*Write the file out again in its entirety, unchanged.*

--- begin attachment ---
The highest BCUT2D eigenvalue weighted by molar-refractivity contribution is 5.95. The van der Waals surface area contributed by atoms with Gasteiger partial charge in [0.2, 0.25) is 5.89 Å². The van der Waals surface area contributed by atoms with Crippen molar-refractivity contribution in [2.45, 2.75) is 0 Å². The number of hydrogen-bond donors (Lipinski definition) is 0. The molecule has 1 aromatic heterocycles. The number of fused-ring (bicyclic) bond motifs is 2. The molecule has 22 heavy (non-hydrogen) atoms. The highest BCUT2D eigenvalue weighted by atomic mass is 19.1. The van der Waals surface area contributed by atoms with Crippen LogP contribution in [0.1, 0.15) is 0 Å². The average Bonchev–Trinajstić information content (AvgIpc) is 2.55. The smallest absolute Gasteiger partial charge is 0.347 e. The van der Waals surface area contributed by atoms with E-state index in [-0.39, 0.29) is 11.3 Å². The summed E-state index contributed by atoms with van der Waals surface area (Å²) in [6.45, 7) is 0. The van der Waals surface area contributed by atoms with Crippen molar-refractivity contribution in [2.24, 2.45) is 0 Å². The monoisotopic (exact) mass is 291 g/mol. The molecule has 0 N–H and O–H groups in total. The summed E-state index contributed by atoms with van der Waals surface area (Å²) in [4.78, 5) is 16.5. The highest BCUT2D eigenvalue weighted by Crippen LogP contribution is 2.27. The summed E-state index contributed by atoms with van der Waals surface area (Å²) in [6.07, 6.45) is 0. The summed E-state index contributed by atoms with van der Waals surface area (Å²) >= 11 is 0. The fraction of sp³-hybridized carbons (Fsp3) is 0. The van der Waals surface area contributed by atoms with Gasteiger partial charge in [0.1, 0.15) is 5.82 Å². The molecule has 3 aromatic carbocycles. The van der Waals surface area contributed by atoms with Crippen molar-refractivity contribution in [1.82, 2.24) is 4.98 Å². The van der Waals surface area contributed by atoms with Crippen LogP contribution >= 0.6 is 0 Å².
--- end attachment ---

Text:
The highest BCUT2D eigenvalue weighted by molar-refractivity contribution is 5.95. The van der Waals surface area contributed by atoms with Gasteiger partial charge in [0.2, 0.25) is 5.89 Å². The van der Waals surface area contributed by atoms with Crippen molar-refractivity contribution in [2.45, 2.75) is 0 Å². The number of hydrogen-bond donors (Lipinski definition) is 0. The molecule has 1 aromatic heterocycles. The number of fused-ring (bicyclic) bond motifs is 2. The molecule has 22 heavy (non-hydrogen) atoms. The highest BCUT2D eigenvalue weighted by atomic mass is 19.1. The van der Waals surface area contributed by atoms with Crippen LogP contribution in [0.1, 0.15) is 0 Å². The average Bonchev–Trinajstić information content (AvgIpc) is 2.55. The smallest absolute Gasteiger partial charge is 0.347 e. The van der Waals surface area contributed by atoms with E-state index in [-0.39, 0.29) is 11.3 Å². The summed E-state index contributed by atoms with van der Waals surface area (Å²) in [6.45, 7) is 0. The van der Waals surface area contributed by atoms with Crippen molar-refractivity contribution in [2.24, 2.45) is 0 Å². The monoisotopic (exact) mass is 291 g/mol. The molecule has 0 N–H and O–H groups in total. The summed E-state index contributed by atoms with van der Waals surface area (Å²) in [4.78, 5) is 16.5. The highest BCUT2D eigenvalue weighted by Crippen LogP contribution is 2.27. The summed E-state index contributed by atoms with van der Waals surface area (Å²) in [6.07, 6.45) is 0. The summed E-state index contributed by atoms with van der Waals surface area (Å²) >= 11 is 0. The fraction of sp³-hybridized carbons (Fsp3) is 0. The van der Waals surface area contributed by atoms with Gasteiger partial charge in [0.1, 0.15) is 5.82 Å². The molecule has 3 aromatic carbocycles. The van der Waals surface area contributed by atoms with Crippen molar-refractivity contribution in [1.82, 2.24) is 4.98 Å². The van der Waals surface area contributed by atoms with Crippen LogP contribution >= 0.6 is 0 Å².